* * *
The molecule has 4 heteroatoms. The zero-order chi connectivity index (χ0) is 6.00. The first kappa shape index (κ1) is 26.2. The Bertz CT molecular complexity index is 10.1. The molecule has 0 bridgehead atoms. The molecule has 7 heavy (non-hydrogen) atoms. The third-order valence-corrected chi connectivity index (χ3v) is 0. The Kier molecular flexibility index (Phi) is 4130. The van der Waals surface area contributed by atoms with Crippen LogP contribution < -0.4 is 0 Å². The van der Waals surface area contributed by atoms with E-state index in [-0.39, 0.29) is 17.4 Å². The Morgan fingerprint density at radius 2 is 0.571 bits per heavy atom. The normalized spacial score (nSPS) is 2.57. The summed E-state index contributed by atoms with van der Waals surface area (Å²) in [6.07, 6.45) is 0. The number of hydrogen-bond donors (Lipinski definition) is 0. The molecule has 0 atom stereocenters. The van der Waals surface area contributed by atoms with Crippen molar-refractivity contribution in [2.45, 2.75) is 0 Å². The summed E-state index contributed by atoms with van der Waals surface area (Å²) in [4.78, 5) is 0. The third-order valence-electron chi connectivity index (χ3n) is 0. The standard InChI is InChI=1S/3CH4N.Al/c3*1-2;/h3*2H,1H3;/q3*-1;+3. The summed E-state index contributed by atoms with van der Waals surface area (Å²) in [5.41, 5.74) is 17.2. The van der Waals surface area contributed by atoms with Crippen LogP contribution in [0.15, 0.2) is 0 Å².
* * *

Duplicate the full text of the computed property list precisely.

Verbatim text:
The molecule has 4 heteroatoms. The zero-order chi connectivity index (χ0) is 6.00. The first kappa shape index (κ1) is 26.2. The Bertz CT molecular complexity index is 10.1. The molecule has 0 bridgehead atoms. The molecule has 7 heavy (non-hydrogen) atoms. The third-order valence-corrected chi connectivity index (χ3v) is 0. The Kier molecular flexibility index (Phi) is 4130. The van der Waals surface area contributed by atoms with Crippen LogP contribution < -0.4 is 0 Å². The van der Waals surface area contributed by atoms with E-state index in [-0.39, 0.29) is 17.4 Å². The Morgan fingerprint density at radius 2 is 0.571 bits per heavy atom. The normalized spacial score (nSPS) is 2.57. The summed E-state index contributed by atoms with van der Waals surface area (Å²) in [6.07, 6.45) is 0. The number of hydrogen-bond donors (Lipinski definition) is 0. The molecule has 0 atom stereocenters. The van der Waals surface area contributed by atoms with Crippen molar-refractivity contribution in [2.45, 2.75) is 0 Å². The summed E-state index contributed by atoms with van der Waals surface area (Å²) in [4.78, 5) is 0. The third-order valence-electron chi connectivity index (χ3n) is 0. The standard InChI is InChI=1S/3CH4N.Al/c3*1-2;/h3*2H,1H3;/q3*-1;+3. The summed E-state index contributed by atoms with van der Waals surface area (Å²) in [5.41, 5.74) is 17.2. The van der Waals surface area contributed by atoms with Crippen LogP contribution in [0.15, 0.2) is 0 Å².